His argument for human biases in mating is intriguing, however his analysis of brain expansion is problematic. He proposes that brain expansion was a result of population and cultural demands. The ability to communicate for the hunting parties of our ancestors made the development of language essential. The need to assemble weaponry made developing fine motor skills essential as well. And so the “great brain mushroomed out” (p.47). Turner suggests here that external demands such as hunting for survival somehow caused neural expansion. I disagree with this notion. In my research of brain evolution in humans during my freshman year, evidence of a mutation of the MYH16 gene could very likely have been the cause of brain expansion. The MYH16 gene is responsible for jaw muscle development. Originally, humans had huge jaw structures but thousand of years ago a mutation reduced the size of the jaw muscle. Since muscles shape the bone structures they are attached to, a small jaw muscle not only caused the jawbone to reduce in size but also caused the frontal bone of the skull to increase in size. This increase in skull size then caused brain expansion to occur and therefore complex cognitive ability was achieved. I believe that in brain expansion, our biology caused culture to happen, not the other way around.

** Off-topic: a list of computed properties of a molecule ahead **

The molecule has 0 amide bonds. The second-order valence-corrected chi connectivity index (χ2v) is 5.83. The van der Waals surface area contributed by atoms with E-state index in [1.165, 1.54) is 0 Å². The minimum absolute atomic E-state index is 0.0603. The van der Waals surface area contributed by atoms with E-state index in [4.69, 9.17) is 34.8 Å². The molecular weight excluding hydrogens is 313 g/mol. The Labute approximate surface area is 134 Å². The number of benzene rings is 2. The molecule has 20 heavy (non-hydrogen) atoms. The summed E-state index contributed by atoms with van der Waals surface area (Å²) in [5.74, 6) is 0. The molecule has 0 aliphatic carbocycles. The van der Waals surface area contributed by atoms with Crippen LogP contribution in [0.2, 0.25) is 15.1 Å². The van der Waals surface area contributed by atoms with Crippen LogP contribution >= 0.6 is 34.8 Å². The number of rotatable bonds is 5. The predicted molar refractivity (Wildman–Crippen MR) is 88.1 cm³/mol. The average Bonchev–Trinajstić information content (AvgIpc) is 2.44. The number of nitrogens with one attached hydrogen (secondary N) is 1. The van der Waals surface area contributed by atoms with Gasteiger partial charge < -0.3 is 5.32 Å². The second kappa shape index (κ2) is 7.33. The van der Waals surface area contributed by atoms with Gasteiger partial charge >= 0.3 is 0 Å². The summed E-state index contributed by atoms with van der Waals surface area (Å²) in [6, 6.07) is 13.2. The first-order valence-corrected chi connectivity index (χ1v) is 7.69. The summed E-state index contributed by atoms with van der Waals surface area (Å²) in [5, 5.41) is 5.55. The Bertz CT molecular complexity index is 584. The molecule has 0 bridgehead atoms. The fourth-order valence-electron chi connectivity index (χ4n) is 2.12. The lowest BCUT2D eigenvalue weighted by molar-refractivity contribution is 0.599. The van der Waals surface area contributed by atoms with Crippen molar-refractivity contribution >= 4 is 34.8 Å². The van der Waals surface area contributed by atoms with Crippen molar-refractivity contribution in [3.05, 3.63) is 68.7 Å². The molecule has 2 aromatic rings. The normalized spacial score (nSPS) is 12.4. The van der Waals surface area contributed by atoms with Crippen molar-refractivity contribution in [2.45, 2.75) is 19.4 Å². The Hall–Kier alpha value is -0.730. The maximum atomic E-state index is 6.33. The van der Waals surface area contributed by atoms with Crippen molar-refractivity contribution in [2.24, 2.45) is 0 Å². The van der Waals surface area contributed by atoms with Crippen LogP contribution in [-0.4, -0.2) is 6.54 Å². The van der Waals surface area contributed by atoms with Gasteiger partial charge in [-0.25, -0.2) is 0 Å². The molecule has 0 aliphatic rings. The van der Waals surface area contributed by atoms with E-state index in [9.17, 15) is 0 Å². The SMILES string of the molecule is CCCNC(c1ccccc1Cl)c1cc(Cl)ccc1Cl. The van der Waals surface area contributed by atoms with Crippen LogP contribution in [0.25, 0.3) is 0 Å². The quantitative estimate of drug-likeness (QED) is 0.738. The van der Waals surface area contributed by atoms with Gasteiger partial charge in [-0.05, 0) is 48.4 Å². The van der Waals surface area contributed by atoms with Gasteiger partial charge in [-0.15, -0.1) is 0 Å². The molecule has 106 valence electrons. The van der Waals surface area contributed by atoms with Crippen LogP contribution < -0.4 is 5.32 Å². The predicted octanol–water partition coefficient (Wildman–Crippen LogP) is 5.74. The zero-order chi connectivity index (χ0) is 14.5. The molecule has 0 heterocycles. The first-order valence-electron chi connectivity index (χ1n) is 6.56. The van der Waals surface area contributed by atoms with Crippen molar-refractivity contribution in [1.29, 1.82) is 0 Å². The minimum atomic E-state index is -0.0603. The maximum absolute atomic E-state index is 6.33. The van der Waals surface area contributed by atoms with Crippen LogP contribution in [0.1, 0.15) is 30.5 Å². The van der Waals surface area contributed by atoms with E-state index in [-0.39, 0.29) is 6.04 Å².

Aside from Turner’s proposal for brain expansion, his proposal of neurocharms for language, auditory, and visual development is intriguing. According to him, these nuerocharms are equivalent to the muses of the Ancient Greeks (p. 63). In the concept of nuerocharms, the brain is divided into two groups: left-brain and right-brain group. The left-brain group houses language development while the right-brain group is further subdivided into visual development and musical/auditory development (p. 64-65).